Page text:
of the understanding, with liberty as its handmaid. Heaven- though naturally of a mild and amiable disposition, grew the abode of all ideal perfections, and in which man places his fierce and uncharitable in his politics. most beautiful dreams-was limited by Condorcet to earth; Brissot at this time, however, was the leading figure of his science was his virtue; the human mind his deity. the Gironde party. Although he had failed to obtain an Intellect illumined by science was, in his eyes, omnipotent, entrance into the first assembly, he had become a member and would necessarily triumph over all difficulties, and renew of this, and, both in the tribune and in his newspaper, the the face of nature and the spirit of society. He had made Republican, attacked the monarchy with the most undisof this system a line of politics, whose first idea was to guised and most unrelenting virulence. Brissot was the adore the future and abhor the past. He was, in fact, one of son of a poor pastrycook of Olarville, near Chartres, in the shallow and, at that time, multitudinous school who mis- which city he had been educated with Petion. He had took the thing for the maker of it; the workman's tool for the early taken to literature, in which he assumed the name of workman, the finite mind for the infinite, and would have Warville, from the place of his birth, Quarville. He edited, believed in the sun's rays and not in the sun, were it not before the revolution, the Courrier de l'Europe, a newspaper forced so absolutely on their senses. Like all that class, of Boulogne. He became author of various works, as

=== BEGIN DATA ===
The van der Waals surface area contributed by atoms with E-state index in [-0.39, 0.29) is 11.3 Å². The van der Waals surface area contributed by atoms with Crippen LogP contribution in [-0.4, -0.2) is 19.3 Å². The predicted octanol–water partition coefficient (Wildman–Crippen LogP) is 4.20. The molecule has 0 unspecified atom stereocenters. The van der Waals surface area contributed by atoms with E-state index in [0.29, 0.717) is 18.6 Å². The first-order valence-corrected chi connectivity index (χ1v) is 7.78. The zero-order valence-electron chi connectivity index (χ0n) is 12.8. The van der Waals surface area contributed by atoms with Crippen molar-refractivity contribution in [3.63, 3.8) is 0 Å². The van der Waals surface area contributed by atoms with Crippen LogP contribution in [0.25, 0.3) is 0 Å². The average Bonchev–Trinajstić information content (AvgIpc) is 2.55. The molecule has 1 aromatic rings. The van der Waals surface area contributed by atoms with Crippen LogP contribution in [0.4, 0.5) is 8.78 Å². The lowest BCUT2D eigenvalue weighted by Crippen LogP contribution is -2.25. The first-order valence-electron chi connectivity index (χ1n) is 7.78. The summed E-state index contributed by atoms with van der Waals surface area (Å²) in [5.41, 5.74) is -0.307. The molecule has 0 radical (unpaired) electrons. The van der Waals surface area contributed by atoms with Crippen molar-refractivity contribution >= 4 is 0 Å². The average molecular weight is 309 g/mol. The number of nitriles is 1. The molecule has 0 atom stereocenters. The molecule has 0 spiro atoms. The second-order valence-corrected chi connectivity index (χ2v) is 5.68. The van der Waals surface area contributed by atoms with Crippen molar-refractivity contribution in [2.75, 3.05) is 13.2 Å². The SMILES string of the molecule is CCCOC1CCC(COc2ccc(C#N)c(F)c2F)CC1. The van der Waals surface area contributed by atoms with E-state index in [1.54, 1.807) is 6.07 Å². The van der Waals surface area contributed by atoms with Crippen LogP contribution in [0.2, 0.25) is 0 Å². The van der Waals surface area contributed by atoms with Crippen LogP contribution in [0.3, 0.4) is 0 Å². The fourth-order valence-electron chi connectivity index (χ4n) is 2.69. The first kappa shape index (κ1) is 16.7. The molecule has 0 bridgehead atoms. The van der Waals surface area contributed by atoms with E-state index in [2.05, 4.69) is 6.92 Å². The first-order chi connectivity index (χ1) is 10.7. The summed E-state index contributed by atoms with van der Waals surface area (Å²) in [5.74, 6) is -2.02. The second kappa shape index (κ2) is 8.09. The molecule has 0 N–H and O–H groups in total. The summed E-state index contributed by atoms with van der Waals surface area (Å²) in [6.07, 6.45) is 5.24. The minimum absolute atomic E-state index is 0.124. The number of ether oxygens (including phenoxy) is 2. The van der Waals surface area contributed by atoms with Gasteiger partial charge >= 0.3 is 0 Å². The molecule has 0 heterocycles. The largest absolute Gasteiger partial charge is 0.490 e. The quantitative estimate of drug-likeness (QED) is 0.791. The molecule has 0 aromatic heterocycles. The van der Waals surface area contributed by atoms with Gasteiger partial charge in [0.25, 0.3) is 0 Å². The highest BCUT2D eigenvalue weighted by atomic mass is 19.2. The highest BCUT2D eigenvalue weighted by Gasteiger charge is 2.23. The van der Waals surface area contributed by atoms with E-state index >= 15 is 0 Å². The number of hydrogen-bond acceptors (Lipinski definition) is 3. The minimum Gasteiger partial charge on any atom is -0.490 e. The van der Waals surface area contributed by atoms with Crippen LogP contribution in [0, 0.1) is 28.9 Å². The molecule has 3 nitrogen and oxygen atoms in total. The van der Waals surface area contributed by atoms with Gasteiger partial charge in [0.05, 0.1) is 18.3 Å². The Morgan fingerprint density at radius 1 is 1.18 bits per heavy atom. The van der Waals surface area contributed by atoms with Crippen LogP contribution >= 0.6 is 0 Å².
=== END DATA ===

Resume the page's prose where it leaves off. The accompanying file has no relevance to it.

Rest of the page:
“Rome Unmasked ;" “ Philosophical Letters on the Life intrigues and disgraceful literary career of their forma and Writings of St. Paul,” which he professed to be a associate. They quoted actual letters in which Brixt bai translation from the English ; "The Theory of Criminal lied unblushingly as to his name, the condition of bus Law;" the outline of a work on “Universal Pyrrhonism," family, and his father's fortune, in order to acque with essays on Metaphysics and on Legislation. In all Swinton's confidence, to gain credit, and make duces in these, so far as laws and institutions were concerned, he had England. The proofs were damning. The sum exhortal studied those of England, and he then proceeded—as French- from Desforges, under pretence of an institution in London, men have been so fond of doing for the last hundred years, and expended on himself, was a mere trifle compared with to declare the ruin of England at hand. Notwithstand the whole iniquity. Brissot, on quitting England, heile ing this, when the French government suppressed the in the hands of Desforges twenty-four letters, which bat Courrier of Boulogne, he came over to England, where too plainly established his participation in the infamia he set up a Lyceum in Newman-street, Oxford-street, trade of libels carried on by his allies. It was proved to which was to spread over the world enlightenment on all demonstration that Brissot had connived at the sening matters that concerned the government and social progress of | into France, and at the propagation of odious pamphlets by the human race. He issued thence the Journal of the Morande. He was, besides, accused of having extracted Lyceum, in which he attempted to teach to his own country: from the funds of the district of the Filles-Saint Thomas, at men the free institutions of that England which was so soon which he was president, a sum for his own purse, long to perish. By means of this Lyceum pretence he managed forgotten. Thus appeared upon the scene for the first time, to swindle a M. Desforges, a money-lender, out of thirteen amid the hootings of both parties, this man, who attemptal thousand livres, and was in close connection with Morande, in vain to escape from the general contempt accumulated alternately a French libeller of the government and a French his name.” It required all the enthusiasm and the necessities spy, and with the marquis de Pelleport, the author of Le of party to render such a man the guest and coadjutor of a Diable dans un Bénitier, “The Devil in the Holy Water madame Roland. From the time of his sojourn in Ameria Vessel.” Being obliged to quit London to avoid arrest for Brissot assumed the habit of a quaker, and was the first to the money so fraudulently obtained, he returned to France, abandon the wearing of hair-powder. He was the first and was seized by lettre de cachet and lodged in the Bastille. victim of Robespierre. Yet he is accused at the same time of having been, whilst in Louvet, one of the most distinguished of the Gironda London, in the pay of Vergennes, and, notwithstanding, was an advocate by profession, but had distinguished her writing against the French government. The Courrier de self as a novelist, and especially by "Faublas," one of the l'Europe, on which he had been engaged, it appears, most obscene and disgusting of French fictions; but, on the was published really in London by a Mr. Swinton, and sent account, extremely popular in France. He was living over to Boulogne for circulation. At this Swinton's house quiet, and pursuing his authorship at about twenty league he became first acquainted with Morande. “He was one of from Paris, when the news of the revolution carried him, those mercenary scribes," says Lamartine, “who write for like thousands of other young aspirants, to Paris. Louret those who pay best. He had written on all subjects, for became a member of the jacobin club, threw the blame every minister, especially for Turgot-criminal law, political the march to Versailles on the duke of Orleans, and caneconomy, diplomacy, literature, philosophy, even libels. tinued to write romances calculated to spread the new Seeking the support of celebrated and influential men, he ideas; advocating freedom of divorce, and heaping odiun had circulated round all from Voltaire and Franklin down on the aristocrats and the emigrants. He continued to to Marat.” On being liberated from the Bastille in 1785 he charge the duke of Orleans with selfish aims, and to went again to England, and thence to America, and wrote denounce Robespierre and Marat; yet he contrived to a work on the United States. On the breaking out of the escape their bloody decimation, and became a member of the revolution he returned to France, and started, first, the council of Five Hundred. Patriote Français, and we have had occasion to notice his Gorsas, who had been & schoolmaster at Versailles, and truculent articles, and his equally fiery speeches in the edited the Courier des Départemens, was one of the most jacobin club. He had formerly lauded and supported exciting and influential of the Girondists. Guadet mu Bailly and La Fayette; he was now equally active for the another; a lawyer by profession, and possessed of consids. republic in the assembly, and in the salons of Roland, able eloquence. He was closely connected with Genset Condorcet, and Bidermann the banker. Robespierre was and Vergniaud, being from the same department. The excessively angry with him, declaring that, with his two gentlemen were advocates of Bordeaux; they were "republic,” he was throwing division amongst the patriots, both eloquent, but Vergniaud was deemed the most elagras and playing into the hands of their enemies by announcing man of this second assembly. Isnard, the son of a per that there was a party in France pledged to destroy the fumer at Grasse, a literary man formed on the old Gracina monarchy and the constitution. Marat, in his Ami du and Roman model, was a thorough republican, and of a Peuple, and Manuel, in Père Duchesne, were equally violent ardent and impetuous character. He was styled the Deator against him, and so were much better men. He had won, of the Gironde, as Vergniaud was the Mirabesa. Duo in truth, a most unenviable name. “Brissot's old allies," was another young and enthusiastic Girondist, as Garat, a says Lamartine, “ returned from London, especially Mo- literary man, was the cool and calculating one of the rande, under cover of the troublous times, and revealed to party, and thus escaped to become a senator and comes the Parisians in the Argus, and in placards, the secret | under Napoleon Buonaparte. Such were the chief cka